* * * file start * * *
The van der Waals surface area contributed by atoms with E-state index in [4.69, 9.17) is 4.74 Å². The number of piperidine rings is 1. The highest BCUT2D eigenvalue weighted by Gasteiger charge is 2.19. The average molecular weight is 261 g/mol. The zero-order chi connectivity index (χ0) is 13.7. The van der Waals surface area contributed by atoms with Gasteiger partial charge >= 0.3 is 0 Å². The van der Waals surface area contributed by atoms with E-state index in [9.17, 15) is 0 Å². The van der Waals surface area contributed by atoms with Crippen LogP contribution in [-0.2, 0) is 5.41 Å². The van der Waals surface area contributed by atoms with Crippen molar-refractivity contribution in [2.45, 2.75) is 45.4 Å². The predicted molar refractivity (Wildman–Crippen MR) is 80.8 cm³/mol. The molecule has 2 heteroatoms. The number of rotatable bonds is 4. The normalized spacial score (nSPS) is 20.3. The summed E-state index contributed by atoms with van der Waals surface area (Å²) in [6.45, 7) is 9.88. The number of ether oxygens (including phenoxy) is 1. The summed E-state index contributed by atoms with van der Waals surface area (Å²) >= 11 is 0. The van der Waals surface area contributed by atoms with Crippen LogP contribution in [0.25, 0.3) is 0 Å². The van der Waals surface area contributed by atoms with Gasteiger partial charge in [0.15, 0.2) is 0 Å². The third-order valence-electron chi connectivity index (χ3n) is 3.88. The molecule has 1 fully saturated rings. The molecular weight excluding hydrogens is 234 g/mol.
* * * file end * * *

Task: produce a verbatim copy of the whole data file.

The van der Waals surface area contributed by atoms with E-state index in [4.69, 9.17) is 4.74 Å². The number of piperidine rings is 1. The highest BCUT2D eigenvalue weighted by Gasteiger charge is 2.19. The average molecular weight is 261 g/mol. The zero-order chi connectivity index (χ0) is 13.7. The van der Waals surface area contributed by atoms with Gasteiger partial charge >= 0.3 is 0 Å². The van der Waals surface area contributed by atoms with E-state index in [9.17, 15) is 0 Å². The van der Waals surface area contributed by atoms with Crippen LogP contribution in [-0.2, 0) is 5.41 Å². The van der Waals surface area contributed by atoms with Crippen molar-refractivity contribution in [2.45, 2.75) is 45.4 Å². The predicted molar refractivity (Wildman–Crippen MR) is 80.8 cm³/mol. The molecule has 2 heteroatoms. The number of rotatable bonds is 4. The normalized spacial score (nSPS) is 20.3. The summed E-state index contributed by atoms with van der Waals surface area (Å²) in [6.45, 7) is 9.88. The number of ether oxygens (including phenoxy) is 1. The summed E-state index contributed by atoms with van der Waals surface area (Å²) >= 11 is 0. The van der Waals surface area contributed by atoms with Crippen LogP contribution in [0.25, 0.3) is 0 Å². The van der Waals surface area contributed by atoms with Gasteiger partial charge in [0.15, 0.2) is 0 Å². The third-order valence-electron chi connectivity index (χ3n) is 3.88. The molecule has 1 fully saturated rings. The molecular weight excluding hydrogens is 234 g/mol.